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Better Than Affirmative Action

By Jack Kemp; J. C. Watts Jr.

July 8, 1997 for the Washington Post

In San Diego, the president spoke to the serious need for racial reconciliation and for embracing our commonalities across racial lines. But when he turned to “affirmative action,” he offered no improvement over the current system of race-based quotas, set-asides and preferences. He issued the following challenge: “I ask you to come up with an alternative. I would embrace it if I could find a better way.”

Well, Mr. President, there is a better way, and we — on behalf of the party of Lincoln — take up your challenge. We do not have to accept the false dilemma between tinkering with the status quo and eliminating it, as some in our party have recommended. Neither option would remedy the undeniable inequity or allay the scarcity of opportunity that persists for far too many people of color today.

Our “better way” replaces discrimination with opportunity, poverty with jobs and despair with education. We offer more than the simplistic and absolutist version of “affirmative action.” And we offer far more than the untenable option of simply closing our eyes to the still-present barriers to African Americans and other minorities and calling America “colorblind.”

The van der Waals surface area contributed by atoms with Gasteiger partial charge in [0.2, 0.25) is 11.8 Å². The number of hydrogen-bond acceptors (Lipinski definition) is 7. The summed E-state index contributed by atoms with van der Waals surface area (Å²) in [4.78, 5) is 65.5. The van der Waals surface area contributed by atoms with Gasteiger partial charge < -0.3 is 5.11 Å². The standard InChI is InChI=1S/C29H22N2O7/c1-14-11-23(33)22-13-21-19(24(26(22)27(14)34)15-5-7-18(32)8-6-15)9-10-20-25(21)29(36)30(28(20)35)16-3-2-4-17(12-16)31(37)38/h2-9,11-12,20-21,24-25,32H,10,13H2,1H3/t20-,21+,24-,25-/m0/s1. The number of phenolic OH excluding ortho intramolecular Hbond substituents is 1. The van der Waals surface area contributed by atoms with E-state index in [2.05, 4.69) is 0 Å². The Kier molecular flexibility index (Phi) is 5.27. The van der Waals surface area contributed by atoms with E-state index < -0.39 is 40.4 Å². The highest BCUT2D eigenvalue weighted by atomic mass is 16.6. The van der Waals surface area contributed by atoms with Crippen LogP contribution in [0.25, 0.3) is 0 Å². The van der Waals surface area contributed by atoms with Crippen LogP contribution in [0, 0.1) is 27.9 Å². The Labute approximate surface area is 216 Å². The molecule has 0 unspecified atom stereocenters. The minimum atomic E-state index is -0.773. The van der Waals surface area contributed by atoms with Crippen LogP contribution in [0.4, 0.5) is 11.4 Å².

A new approach must focus not only on equality and strong enforcement of our existing civil rights laws but also on the expansion of opportunity. Instead of deliberating over fair ways to mete out educational acceptances, job openings, contract agreements and program slots, we should be looking for ways to multiply and extend them.

In America, the primary engine that drives this kind of expansion is access to capital. By capital, we mean more than cash or credit — we mean education, ownership, and employment: assets that men and women of every ethnic background, race and socioeconomic condition can employ to fulfill their God-given potential.

The “better way” that we offer can be summed up in five policy prescriptions to broaden access to capital in every home and neighborhood in America, particularly those that need it most desperately:

(1) Establish renewal communities and enterprise zones to draw business and jobs into distressed urban areas;

(2) Open up the educational system to the influence of parental and community choice;

(3) Reverse federal and state welfare provisions to reward rather than punish recipients for working, saving and investing toward an independent future;

(4) Implement privatization of public housing and other efforts to bring home ownership and property ownership into low-income neighborhoods; and

(5) Embrace strategies that will get our national economy growing at a pace that can accommodate the talent of all Americans.